In December 2018 the Solicitors regulation Authority (SRA) published their new Transparency Rules, with the aim of making sure that consumers have the information they need to make an informed choice of legal service provider, including understanding what the costs may be. The rules require all regulated law firms to publish information on the prices they charge in relation to certain services, such as Debt Recovery.
Please note that no two debt recovery matters are the same and as such our fees will need to reflect the particular requirements of your specific situation. Therefore, CTT Law offer a free 30-minute consultation to discuss your specific legal issue.
Following this initial consultation, if you wish to instruct CTT Law to act on your behalf, we will write to you to provide a cost estimate and seek formal instruction. In the meantime, please review the following as it provides a general overview of what to expect in regard to our fees.
Our charges are calculated by reference to the time spent by our fee earners in respect of any work which they do on your behalf. This will include the preparation for, attendance at and follow up meetings, reading and working on documents, correspondence, including emails and time spent from the office when this is necessary.
For more information, please see our Terms of Business using the link provided below.
|Grade of fee earner
|Hourly rate (£ excluding VAT)
|Directors / Solicitors with 8 years + PQE in area of practice
|Solicitors / Legal Executives with 4 years + PQE in area of practice
|Fee earners with less than 4 years PQE in area of practice
|Junior Fee earners / Trainee Solicitors
|Legal Assistants / Paralegals
Anyone wishing to proceed with a claim should note that:
- The VAT element of our fee cannot be reclaimed from your debtor.
- Interest and compensation may take the debt into a higher banding, with a higher cost.
- The costs quoted above are not for matters where enforcement action, such as the bailiff, is needed to collect your debt.
Money on account of costs
It is CTT Law’s usual practice to request money on account of costs. This means paying money up front which enables us to start work on your case. This money is deposited in our client account and will be retained to cover the work we do for you.
It is important to note that the money deposited in our client account is unlikely to cover the total cost of your matter. If the work conducted on your file exceeds the initial money paid upfront, we may request that further money be placed on account as the matter progresses. Please note that you will be billed before any deductions are made to the balance of your funds and your fee earner will provide regular cost updates to keep you well informed.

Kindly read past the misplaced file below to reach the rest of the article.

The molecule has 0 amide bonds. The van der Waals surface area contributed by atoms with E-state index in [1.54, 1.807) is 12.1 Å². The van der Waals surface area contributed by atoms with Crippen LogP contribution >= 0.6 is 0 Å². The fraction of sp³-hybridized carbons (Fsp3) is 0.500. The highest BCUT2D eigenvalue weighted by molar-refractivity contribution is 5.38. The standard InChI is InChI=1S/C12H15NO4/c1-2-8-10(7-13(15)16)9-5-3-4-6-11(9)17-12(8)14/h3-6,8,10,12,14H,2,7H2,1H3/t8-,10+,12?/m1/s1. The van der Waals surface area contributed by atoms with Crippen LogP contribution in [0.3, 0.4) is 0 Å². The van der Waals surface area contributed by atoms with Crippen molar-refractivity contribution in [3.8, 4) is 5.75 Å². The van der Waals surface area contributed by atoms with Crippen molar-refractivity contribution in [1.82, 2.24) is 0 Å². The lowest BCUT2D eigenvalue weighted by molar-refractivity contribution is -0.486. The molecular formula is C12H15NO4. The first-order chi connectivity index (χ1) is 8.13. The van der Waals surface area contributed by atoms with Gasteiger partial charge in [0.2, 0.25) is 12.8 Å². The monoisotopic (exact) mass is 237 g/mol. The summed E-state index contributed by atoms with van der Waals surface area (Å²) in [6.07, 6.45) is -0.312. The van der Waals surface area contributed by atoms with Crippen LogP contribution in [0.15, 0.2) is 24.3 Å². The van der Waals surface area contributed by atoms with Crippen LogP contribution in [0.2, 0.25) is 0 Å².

Various other expenses (disbursements) may arise in respect of a matter including court fees, counsel’s fees, expert’s fees, and so on… We have no obligation to make such payments on your behalf unless you have provided us with funds for that purpose.
Disbursements are any costs or expenses paid or to be paid to a third party on behalf of the client or trust. We have no obligation to make such payments on your behalf unless you have provided us with funds for that purpose. Disbursements include expenses such as Court fees, the fees associated with obtaining expert reports in support of your claim and Barristers fees if specific advice or representation at a hearing becomes necessary.
A Barristers fee is determined by their level of experience and therefore the fees are difficult to determine before instruction. In our experience, if a Barrister is required to attend a hearing on your behalf, the fee will range from £1,500 to £4,000 plus VAT per day, if a case runs over and additional days are required further fees will be incurred and will range from £750 to £2,000 plus VAT for each additional day required beyond the initial time estimate for a hearing.
Please note that VAT is also payable on certain expenses. If VAT is to be added, it will be applied at the rate which applies when the work is conducted. The Legal services we provide to you are subject to VAT. Our VAT registration number is 322 7048 26.
If you are a company, business or individual who is registered for VAT, you are responsible for any VAT on your legal costs. This is a not refundable from the person or body at fault and as such we will submit to you a VAT account payment. You will be able to recover VAT payable in your VAT return.